A mesmerizing, behind-the-scenes business thriller that chronicles how Sega, a small, scrappy gaming company led by an unlikely visionary and a team of rebels, took on the juggernaut Nintendo and revolutionized the video-game industry.
In 1990, Nintendo had a virtual monopoly on the video-game industry. Sega, on the other hand, was just a faltering arcade company with big aspirations and even bigger personalities. But all that would change with the arrival of Tom Kalinske, a former Mattel executive who knew nothing about video games and everything about fighting uphill battles. His unconventional tactics, combined with the blood, sweat, and bold ideas of his renegade employees, completely transformed Sega and led to a ruthless, David-and-Goliath showdown with Nintendo. Little did he realize that Sega's success would create many new enemies and, most important, make Nintendo stronger than ever.
The battle was vicious, relentless, and highly profitable, eventually sparking a global corporate war that would be fought on several fronts: from living rooms and school yards to boardrooms and Congress. It was a once-in-a-lifetime, no-holds-barred conflict that pitted brother against brother, kid against adult, Sonic against Mario, and the United States against Japan.
Based on more than 200 interviews with former Sega and Nintendo employees, Console Wars is the tale of how Tom Kalinske miraculously turned an industry punch line into a market leader. Blake J. Harris brings into focus the warriors, the strategies, and the battles and explores how they transformed popular culture forever. Ultimately, Console Wars is the story of how a humble family man, with an extraordinary imagination and a gift for turning problems into competitive advantages, inspired a team of underdogs to slay a giant and, as a result, give birth to a $60 billion industry.
©2014 Blake J. Harris (P)2014 HarperCollins Publishers
Man, the high pitched voices for girls and the stereotypical Japanese business man voice was so weird. Though I understand. How the hell else are you gonna distinguish between characters. Being read a book with a bunch of silly voices for every character took me back to getting read bedtime stories.
Personal favorite: *in an 80's movie mouthful of braces nerd voice: "our ol' pal Mario doesn't stand a chance"
The performance is possibly the best I've ever heard. The story is very interesting and often quite humorous. A must listen for any video game fans or people who enjoy business stories written like novels.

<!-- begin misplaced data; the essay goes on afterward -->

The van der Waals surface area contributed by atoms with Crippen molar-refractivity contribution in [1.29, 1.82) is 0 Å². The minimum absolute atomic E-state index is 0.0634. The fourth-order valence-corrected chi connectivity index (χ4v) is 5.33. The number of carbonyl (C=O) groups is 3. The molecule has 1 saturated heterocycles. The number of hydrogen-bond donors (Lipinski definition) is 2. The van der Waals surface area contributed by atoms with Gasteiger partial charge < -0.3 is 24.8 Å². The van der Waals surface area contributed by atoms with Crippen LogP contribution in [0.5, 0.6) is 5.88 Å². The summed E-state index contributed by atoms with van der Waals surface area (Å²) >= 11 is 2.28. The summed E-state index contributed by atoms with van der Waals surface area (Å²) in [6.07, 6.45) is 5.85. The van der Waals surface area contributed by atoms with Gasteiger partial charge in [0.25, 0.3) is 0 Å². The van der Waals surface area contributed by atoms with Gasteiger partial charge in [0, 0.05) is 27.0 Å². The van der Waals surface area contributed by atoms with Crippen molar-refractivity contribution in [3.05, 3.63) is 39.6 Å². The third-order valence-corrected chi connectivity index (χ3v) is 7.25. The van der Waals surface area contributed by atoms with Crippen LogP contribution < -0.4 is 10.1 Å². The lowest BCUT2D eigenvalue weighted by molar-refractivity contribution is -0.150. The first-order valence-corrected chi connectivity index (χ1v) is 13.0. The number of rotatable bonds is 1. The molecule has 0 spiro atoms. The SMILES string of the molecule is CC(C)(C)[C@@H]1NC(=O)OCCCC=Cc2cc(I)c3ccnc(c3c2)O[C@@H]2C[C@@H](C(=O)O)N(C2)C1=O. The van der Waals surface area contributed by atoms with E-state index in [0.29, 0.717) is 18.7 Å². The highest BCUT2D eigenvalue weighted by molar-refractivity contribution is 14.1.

At first I was concerned about the approach the writer was taking in telling this story. It's written as though it's a fiction book, focused on the head of Sega in America as he joins the team and transforms the business. As an audiobook, this totally worked. Once I got used to the idea of the approach, I warmed up to the book and began to really enjoy it. I love how the narrative is so tightly focused on a central character. It's also fascinating to look back at the internal office tensions and politics at play as Nintendo, Sega, and Sony rise and fall.
Excellent book. Would gladly listen to it again
this book should really be called the rise and fall of Sega. it revolves around the Genesis era Sega CEO Tom Kalinske , and how he turned Sega from also-ran, to hottest game company of the early nineties.
Great story and story telling.
Well structured and detailed.
I really like how he plays each character. I look forward to hearing him again.
This book was a wonderful and fascinating look into the early years of the home video game industry. It was also nostalgic, as I could remember the commercials mentioned in the book from my childhood. It all came flooding back to me how much I begged my parents for these systems as a kid. Highly recommend!
Loved the story of how Sega came to play in the video game playground when Nintendo was the behemoth! gives a great insight on Sega's strategy and behind the scenes. And with all this going on, it also shows how Sony came into the equation as well.